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story.lead_photo.caption Diane Elam of Catholic Charities, left, takes information from Annette Bonner Wednesday at Quinn Chapel A.M.E. Church as Missouri Faith Voices were on hand to assist disaster survivors. Photo by Mark Wilson / News Tribune.

Quinn Chapel A.M.E. Church in Jefferson City was co-host with Missouri Faith Voices to a resource fair Wednesday providing assistance to tornado and flood victims — in addition to the supplies the church has distributed and will continue to distribute after the May 22 EF-3 tornado that hit Jefferson City.

Quinn Chapel's pastor the Rev. Cassandra Gould — who is also the executive director of Missouri Faith Voices — said Wednesday that it's been important to have resources available to people close to the areas that were affected by disaster.

"Come closer to where people are, and we're here," Gould said.

She said Quinn Chapel had been open to distribute donated supplies to people for 19 of the 21 days since the tornado.

Though open days and hours may change in the future, Gould said supplies available at Quinn Chapel — at 415 Lafayette St. — through what's called The Hope Shoppe will be available for the foreseeable future, until it seems clear no one has been left out of receiving help they may need.

She said, for example, in multi-family homes that were damaged by the tornado, sometimes it's only been the family with their name on the lease that's been able to get help.

She said the availability of affordable housing was already an issue before the tornado — which damaged more than 2,000 homes, apartments, businesses and other buildings between Christy Drive and the Missouri River in Jefferson City. And now, landlords are being sought who are willing to accept credit or who are willing to work with people who may have credit issues.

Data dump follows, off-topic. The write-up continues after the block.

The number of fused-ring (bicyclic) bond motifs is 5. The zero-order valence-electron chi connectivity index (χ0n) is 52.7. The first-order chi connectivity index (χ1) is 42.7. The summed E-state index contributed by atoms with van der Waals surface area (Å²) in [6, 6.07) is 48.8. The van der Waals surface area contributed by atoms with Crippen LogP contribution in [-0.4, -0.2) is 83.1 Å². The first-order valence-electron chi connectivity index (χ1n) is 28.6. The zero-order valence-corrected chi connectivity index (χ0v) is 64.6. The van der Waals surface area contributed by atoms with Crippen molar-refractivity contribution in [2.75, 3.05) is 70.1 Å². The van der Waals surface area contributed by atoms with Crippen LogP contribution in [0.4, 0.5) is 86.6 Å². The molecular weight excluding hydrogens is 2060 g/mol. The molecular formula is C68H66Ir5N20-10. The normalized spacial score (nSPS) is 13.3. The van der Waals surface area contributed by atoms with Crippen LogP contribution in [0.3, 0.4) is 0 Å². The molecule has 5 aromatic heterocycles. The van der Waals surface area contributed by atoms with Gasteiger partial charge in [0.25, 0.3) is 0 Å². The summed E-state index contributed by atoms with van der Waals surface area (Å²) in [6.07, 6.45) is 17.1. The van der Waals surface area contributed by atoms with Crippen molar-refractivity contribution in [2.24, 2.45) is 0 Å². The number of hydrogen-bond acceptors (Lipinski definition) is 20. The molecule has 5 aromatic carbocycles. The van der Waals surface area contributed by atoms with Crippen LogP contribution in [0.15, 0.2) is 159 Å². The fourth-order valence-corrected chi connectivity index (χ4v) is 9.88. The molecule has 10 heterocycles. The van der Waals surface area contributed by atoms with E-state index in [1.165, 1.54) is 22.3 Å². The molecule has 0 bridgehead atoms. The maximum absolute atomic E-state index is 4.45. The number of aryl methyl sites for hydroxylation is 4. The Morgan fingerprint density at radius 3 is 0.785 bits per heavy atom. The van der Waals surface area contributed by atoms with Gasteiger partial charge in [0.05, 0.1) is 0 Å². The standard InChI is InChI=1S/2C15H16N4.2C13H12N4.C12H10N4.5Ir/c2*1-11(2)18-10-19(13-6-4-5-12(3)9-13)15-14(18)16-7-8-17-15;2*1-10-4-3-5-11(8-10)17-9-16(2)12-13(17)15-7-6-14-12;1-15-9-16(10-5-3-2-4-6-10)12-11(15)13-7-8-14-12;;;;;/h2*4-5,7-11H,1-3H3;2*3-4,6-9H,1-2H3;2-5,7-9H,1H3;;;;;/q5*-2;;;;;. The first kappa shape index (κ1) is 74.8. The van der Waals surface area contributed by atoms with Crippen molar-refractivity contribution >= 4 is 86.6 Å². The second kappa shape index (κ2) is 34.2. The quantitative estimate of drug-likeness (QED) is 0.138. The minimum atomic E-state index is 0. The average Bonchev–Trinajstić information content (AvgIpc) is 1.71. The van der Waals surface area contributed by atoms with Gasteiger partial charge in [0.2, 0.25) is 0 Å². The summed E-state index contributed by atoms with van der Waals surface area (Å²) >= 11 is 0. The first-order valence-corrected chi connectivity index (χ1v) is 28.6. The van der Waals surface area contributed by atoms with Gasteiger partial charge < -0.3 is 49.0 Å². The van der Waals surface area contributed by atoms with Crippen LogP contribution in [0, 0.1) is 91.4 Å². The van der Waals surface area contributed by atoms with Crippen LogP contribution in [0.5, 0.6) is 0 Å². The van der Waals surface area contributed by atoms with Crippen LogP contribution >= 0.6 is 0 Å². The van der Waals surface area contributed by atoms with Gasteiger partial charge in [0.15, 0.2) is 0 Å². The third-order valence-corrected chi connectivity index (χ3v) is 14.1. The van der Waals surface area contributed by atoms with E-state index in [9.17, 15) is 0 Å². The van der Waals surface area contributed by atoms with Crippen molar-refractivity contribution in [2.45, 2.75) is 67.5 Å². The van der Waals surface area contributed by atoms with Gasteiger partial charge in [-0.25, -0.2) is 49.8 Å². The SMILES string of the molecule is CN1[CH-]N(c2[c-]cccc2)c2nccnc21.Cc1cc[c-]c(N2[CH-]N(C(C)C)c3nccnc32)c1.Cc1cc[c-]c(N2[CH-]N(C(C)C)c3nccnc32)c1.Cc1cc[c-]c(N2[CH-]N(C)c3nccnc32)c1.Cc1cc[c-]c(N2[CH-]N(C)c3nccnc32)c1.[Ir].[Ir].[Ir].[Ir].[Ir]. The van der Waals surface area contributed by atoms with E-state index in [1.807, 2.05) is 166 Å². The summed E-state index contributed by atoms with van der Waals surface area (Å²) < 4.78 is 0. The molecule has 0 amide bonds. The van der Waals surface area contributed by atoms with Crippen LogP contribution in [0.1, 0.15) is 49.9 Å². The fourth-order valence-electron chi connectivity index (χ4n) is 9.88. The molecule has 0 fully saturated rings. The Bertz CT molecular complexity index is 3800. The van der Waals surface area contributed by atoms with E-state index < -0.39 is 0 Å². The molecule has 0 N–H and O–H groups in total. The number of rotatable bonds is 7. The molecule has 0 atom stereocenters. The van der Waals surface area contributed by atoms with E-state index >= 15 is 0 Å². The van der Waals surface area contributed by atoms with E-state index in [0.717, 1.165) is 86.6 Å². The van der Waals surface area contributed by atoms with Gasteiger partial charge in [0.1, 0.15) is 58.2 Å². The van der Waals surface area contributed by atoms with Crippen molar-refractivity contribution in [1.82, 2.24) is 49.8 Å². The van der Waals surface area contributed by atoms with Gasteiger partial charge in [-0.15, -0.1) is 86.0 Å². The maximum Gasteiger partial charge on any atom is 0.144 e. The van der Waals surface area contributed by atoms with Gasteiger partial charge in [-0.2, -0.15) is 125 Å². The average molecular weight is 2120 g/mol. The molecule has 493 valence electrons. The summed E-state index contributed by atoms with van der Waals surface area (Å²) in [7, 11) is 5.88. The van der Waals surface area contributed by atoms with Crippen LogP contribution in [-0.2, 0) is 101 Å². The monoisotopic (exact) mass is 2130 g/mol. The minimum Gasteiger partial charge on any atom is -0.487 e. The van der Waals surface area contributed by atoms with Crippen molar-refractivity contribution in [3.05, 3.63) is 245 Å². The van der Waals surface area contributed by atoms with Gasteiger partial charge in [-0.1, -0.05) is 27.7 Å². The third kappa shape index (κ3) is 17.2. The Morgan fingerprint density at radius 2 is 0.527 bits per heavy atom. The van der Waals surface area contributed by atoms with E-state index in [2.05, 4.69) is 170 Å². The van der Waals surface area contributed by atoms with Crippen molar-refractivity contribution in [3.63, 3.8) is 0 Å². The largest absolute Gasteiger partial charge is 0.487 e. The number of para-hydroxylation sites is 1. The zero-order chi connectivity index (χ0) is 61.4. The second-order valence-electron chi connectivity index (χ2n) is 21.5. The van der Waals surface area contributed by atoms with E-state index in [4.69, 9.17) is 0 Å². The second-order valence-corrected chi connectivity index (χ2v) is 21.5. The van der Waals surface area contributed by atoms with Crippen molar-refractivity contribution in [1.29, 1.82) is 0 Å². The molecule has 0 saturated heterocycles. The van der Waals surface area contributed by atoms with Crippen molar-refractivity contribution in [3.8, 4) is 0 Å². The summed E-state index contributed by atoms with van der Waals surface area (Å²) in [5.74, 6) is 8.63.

"I'm concerned about gentrification," Gould said of the rebuilding process ahead — that is, concerned housing that will be rebuilt will not be affordable for the people who were already living in the community.

On Wednesday, Quinn Chapel was host to local service providers, such as Common Ground to help people access resources for needs including debris management, financial assistance, housing and transportation.

Gould said a lot of people did not know about the Multi-Agency Resource Center that assisted people over the first weekend of June — "they're here because they didn't go to the MARC."

The Rev. Kimberley Woodruff, who is on Quinn Chapel's ministry staff and is the organizer of Jefferson City Faith Voices, said a few minutes before 6 p.m. that probably 60 people — the majority of whom were in families — had been in and out so far Wednesday.

Assistance was to be available from 3-7 p.m. Wednesday.

Gould said a psychologist is also on standby to help as needed, after being present every day for the first week after the tornado.

Gould said the Hope Shoppe is only closed on Mondays.

The Shoppe will be open from noon-5 p.m. today and Friday.

Gould added the Shoppe is also open noon-5 p.m. Saturdays, and though it is open on Sundays, hours may vary — it was open 1-2:30 p.m. this past Sunday, according to a flier.

Updates are posted to Quinn Chapel's Facebook page.

Gould said Quinn Chapel has served about 200 people and provided 900 meals since the tornado.

The volunteer-run Hope Shoppe's most needed items that people can donate include body wash, bedding, pull-ups, food that's easy to prepare and/or is microwavable, pots and pans, brooms, mops, buckets, hand soap, dish soap and detergent.

Gould expressed gratitude to people who have donated; "every bottle of water brings somebody hope."

The church's phone number is 573-575-5001.

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